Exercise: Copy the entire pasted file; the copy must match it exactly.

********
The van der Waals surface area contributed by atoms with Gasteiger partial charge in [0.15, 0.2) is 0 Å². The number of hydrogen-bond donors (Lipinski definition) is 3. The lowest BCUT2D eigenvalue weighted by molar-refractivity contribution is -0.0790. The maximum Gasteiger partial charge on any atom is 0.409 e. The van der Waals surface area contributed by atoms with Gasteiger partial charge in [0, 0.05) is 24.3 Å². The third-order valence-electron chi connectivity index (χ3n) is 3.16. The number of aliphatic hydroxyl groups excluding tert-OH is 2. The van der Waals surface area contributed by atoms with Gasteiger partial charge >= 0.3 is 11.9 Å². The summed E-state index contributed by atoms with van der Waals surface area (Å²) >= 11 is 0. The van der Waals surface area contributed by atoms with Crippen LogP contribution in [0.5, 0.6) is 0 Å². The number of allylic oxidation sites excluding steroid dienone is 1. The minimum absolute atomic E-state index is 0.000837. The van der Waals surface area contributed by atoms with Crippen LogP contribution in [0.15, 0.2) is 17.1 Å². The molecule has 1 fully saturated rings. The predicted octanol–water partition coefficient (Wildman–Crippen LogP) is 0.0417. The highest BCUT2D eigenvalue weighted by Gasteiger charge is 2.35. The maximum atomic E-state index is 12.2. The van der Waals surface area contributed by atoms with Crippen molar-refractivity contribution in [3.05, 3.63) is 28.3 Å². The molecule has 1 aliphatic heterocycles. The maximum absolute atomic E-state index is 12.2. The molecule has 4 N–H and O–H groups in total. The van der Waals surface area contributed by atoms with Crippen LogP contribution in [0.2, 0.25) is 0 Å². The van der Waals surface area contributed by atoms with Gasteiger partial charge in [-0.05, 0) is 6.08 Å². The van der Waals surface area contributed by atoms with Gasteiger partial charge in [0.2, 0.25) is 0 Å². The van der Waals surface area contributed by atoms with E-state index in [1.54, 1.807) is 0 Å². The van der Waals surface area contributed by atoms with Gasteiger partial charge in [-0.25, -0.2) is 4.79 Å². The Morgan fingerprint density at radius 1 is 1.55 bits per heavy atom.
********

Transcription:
The van der Waals surface area contributed by atoms with Gasteiger partial charge in [0.15, 0.2) is 0 Å². The number of hydrogen-bond donors (Lipinski definition) is 3. The lowest BCUT2D eigenvalue weighted by molar-refractivity contribution is -0.0790. The maximum Gasteiger partial charge on any atom is 0.409 e. The van der Waals surface area contributed by atoms with Gasteiger partial charge in [0, 0.05) is 24.3 Å². The third-order valence-electron chi connectivity index (χ3n) is 3.16. The number of aliphatic hydroxyl groups excluding tert-OH is 2. The van der Waals surface area contributed by atoms with Gasteiger partial charge >= 0.3 is 11.9 Å². The summed E-state index contributed by atoms with van der Waals surface area (Å²) >= 11 is 0. The van der Waals surface area contributed by atoms with Crippen LogP contribution in [0.5, 0.6) is 0 Å². The number of allylic oxidation sites excluding steroid dienone is 1. The minimum absolute atomic E-state index is 0.000837. The van der Waals surface area contributed by atoms with Crippen LogP contribution in [0.15, 0.2) is 17.1 Å². The molecule has 1 fully saturated rings. The predicted octanol–water partition coefficient (Wildman–Crippen LogP) is 0.0417. The highest BCUT2D eigenvalue weighted by Gasteiger charge is 2.35. The maximum atomic E-state index is 12.2. The van der Waals surface area contributed by atoms with Crippen molar-refractivity contribution in [3.05, 3.63) is 28.3 Å². The molecule has 1 aliphatic heterocycles. The maximum absolute atomic E-state index is 12.2. The molecule has 4 N–H and O–H groups in total. The van der Waals surface area contributed by atoms with Crippen LogP contribution in [0.2, 0.25) is 0 Å². The van der Waals surface area contributed by atoms with Gasteiger partial charge in [-0.05, 0) is 6.08 Å². The van der Waals surface area contributed by atoms with Gasteiger partial charge in [0.2, 0.25) is 0 Å². The van der Waals surface area contributed by atoms with E-state index in [1.54, 1.807) is 0 Å². The van der Waals surface area contributed by atoms with Gasteiger partial charge in [-0.25, -0.2) is 4.79 Å². The Morgan fingerprint density at radius 1 is 1.55 bits per heavy atom.